By Alex Schenker, MovNat Team Instructor & Level 3 MovNat Certified Trainer
Rolling is a fun, practical movement that unfortunately, many people don’t perform efficiently – increasing the risk of injury. But with a few smart progressions and mindful practice, almost anyone can roll safely and efficiently.
You might be wondering: “why should I bother learning how to roll?”
To which I’d respond, “have you tried it? Because it’s a lot of fun!” But apart from the fun factor and the fitness benefits it provides, which are both important aspects of rolling, this skill can also help help you recover from a fall and prevent injury.
Rolling is especially helpful, and sometimes necessary, to reduce the impact when jumping, vaulting, or falling – especially when you’re moving quickly. So, even though most of us don’t necessarily need to roll during normal daily life, this movement pattern – including the most basic progressions – has important implications for everyone, from children to the elderly.
And did I mention it’s fun?
So, even if you’re not an aspiring freerunner, stuntman, or martial artist, there’s a lot to gain from learning how to roll effectively, then efficiently, and finally, adaptively.
Here’s a video that will walk you through some beginner rolling progressions, which are critical for developing the foundation necessary for performing more challenging rolls…
Key Points For Efficient Rolling Technique
1) When you’re first learning how to roll, use the following skill progression:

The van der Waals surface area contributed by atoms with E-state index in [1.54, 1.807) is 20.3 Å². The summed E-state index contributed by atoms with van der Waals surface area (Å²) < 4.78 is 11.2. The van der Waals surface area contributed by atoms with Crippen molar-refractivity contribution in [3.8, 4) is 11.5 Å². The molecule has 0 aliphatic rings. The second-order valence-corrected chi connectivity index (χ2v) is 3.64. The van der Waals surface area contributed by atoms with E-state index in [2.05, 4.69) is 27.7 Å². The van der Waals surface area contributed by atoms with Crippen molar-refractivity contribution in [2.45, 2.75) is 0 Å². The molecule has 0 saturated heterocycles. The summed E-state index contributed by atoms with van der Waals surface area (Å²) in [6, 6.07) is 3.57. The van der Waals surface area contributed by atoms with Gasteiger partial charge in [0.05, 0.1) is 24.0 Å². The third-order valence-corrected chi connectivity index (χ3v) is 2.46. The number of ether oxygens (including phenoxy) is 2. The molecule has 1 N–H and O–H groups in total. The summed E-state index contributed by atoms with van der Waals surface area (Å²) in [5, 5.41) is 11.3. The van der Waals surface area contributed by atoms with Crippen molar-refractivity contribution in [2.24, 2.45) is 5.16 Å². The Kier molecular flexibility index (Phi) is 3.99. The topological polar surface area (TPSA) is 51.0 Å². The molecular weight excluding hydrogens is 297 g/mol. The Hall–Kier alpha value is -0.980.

- Backwards Rocking
- Backwards Rolling
- Forward Rolling
2) Before you begin practicing your rolls, check the area for any safety hazards that may be present.
3) Practice the movements very slowly to develop control over every phase of the roll.
4) Don’t allow momentum to carry you out of good technique. Speed should come naturally as a result of consistent, controlled practice.
5) For a smooth roll, round your spine to avoid plopping on your back.
6) Don’t strain, hold your breath, or try to force your body into position with muscular effort or momentum.
7) If you feel tense or if the movement is “clunky,” try exhaling as you make the roll.
8) Turn your head to one side as you make the roll, preferably to the same side as the shoulder which is supporting your body weight (unless you have the mobility to turn it the opposite way).
9) Roll over your shoulder and don’t put weight directly on your spine (and especially not on your neck!).
10) Your roll should track diagonally across your back, from one shoulder to the opposite hip (or vice versa if rolling backwards).
11) Use your hands for support as needed, until you don’t need to rely on them anymore.
12) As a general rule, the closer your are to the ground when you fall or roll, the better. So, when you progress to rolls from a standing position, use your legs to lower your center of gravity as much as possible before initiating the roll. You can also use your arms as “shock absorbers” to slow your descent prior to your shoulder touching down.
13) When you’re comfortable with the basic technique, you can practice rolling from (in order of easiest to hardest):
- lying or seated positions
- kneeling or half kneeling positions
- deep squat or partial squat
- standing or walking/running/jumping/etc.
Even if you have a lot of experience and are very skilled at rolling, these are great progressions for refining your technique. They’ll go a long way towards improving your fitness, capability, and safety.
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About the Author
Alex Schenker is a MovNat Team Instructor, Level 3 MovNat Natural Movement Trainer, Shiatsu & Sotai Movement Therapist, black belt in Bujinkan Budo Taijutsu, and the founder of Natural Mobility. His work as a manual therapist, instructor, and trainer aims to restore balance in the body, build functional flexibility and practical strength, and develop the full spectrum of human movement skills to whatever level each individual may need.